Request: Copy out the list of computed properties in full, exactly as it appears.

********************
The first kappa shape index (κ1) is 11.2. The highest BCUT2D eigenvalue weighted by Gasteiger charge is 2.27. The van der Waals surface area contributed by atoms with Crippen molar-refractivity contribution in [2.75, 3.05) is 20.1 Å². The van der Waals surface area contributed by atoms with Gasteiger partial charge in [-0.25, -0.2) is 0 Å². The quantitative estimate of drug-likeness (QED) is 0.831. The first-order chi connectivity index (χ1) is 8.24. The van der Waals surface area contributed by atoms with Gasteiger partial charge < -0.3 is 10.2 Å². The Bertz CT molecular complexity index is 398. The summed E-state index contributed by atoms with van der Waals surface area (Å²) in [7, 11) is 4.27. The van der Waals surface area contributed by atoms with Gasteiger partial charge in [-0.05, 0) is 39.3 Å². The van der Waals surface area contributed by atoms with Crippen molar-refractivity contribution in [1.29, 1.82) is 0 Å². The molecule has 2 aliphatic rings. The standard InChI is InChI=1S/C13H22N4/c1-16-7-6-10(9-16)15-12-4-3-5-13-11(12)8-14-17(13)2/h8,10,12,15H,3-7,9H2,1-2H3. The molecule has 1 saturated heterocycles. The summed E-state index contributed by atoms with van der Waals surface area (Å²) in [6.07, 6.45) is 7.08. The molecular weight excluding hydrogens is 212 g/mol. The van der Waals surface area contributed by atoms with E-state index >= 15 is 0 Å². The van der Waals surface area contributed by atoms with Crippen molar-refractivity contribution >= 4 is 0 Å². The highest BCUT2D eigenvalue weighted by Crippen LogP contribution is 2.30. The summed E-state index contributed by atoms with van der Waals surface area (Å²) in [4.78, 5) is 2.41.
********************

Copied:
The first kappa shape index (κ1) is 11.2. The highest BCUT2D eigenvalue weighted by Gasteiger charge is 2.27. The van der Waals surface area contributed by atoms with Crippen molar-refractivity contribution in [2.75, 3.05) is 20.1 Å². The van der Waals surface area contributed by atoms with Gasteiger partial charge in [-0.25, -0.2) is 0 Å². The quantitative estimate of drug-likeness (QED) is 0.831. The first-order chi connectivity index (χ1) is 8.24. The van der Waals surface area contributed by atoms with Gasteiger partial charge < -0.3 is 10.2 Å². The Bertz CT molecular complexity index is 398. The summed E-state index contributed by atoms with van der Waals surface area (Å²) in [7, 11) is 4.27. The van der Waals surface area contributed by atoms with Gasteiger partial charge in [-0.05, 0) is 39.3 Å². The van der Waals surface area contributed by atoms with Crippen molar-refractivity contribution in [1.29, 1.82) is 0 Å². The molecule has 2 aliphatic rings. The standard InChI is InChI=1S/C13H22N4/c1-16-7-6-10(9-16)15-12-4-3-5-13-11(12)8-14-17(13)2/h8,10,12,15H,3-7,9H2,1-2H3. The molecule has 1 saturated heterocycles. The summed E-state index contributed by atoms with van der Waals surface area (Å²) in [6.07, 6.45) is 7.08. The molecular weight excluding hydrogens is 212 g/mol. The van der Waals surface area contributed by atoms with E-state index >= 15 is 0 Å². The van der Waals surface area contributed by atoms with Crippen molar-refractivity contribution >= 4 is 0 Å². The highest BCUT2D eigenvalue weighted by Crippen LogP contribution is 2.30. The summed E-state index contributed by atoms with van der Waals surface area (Å²) in [4.78, 5) is 2.41.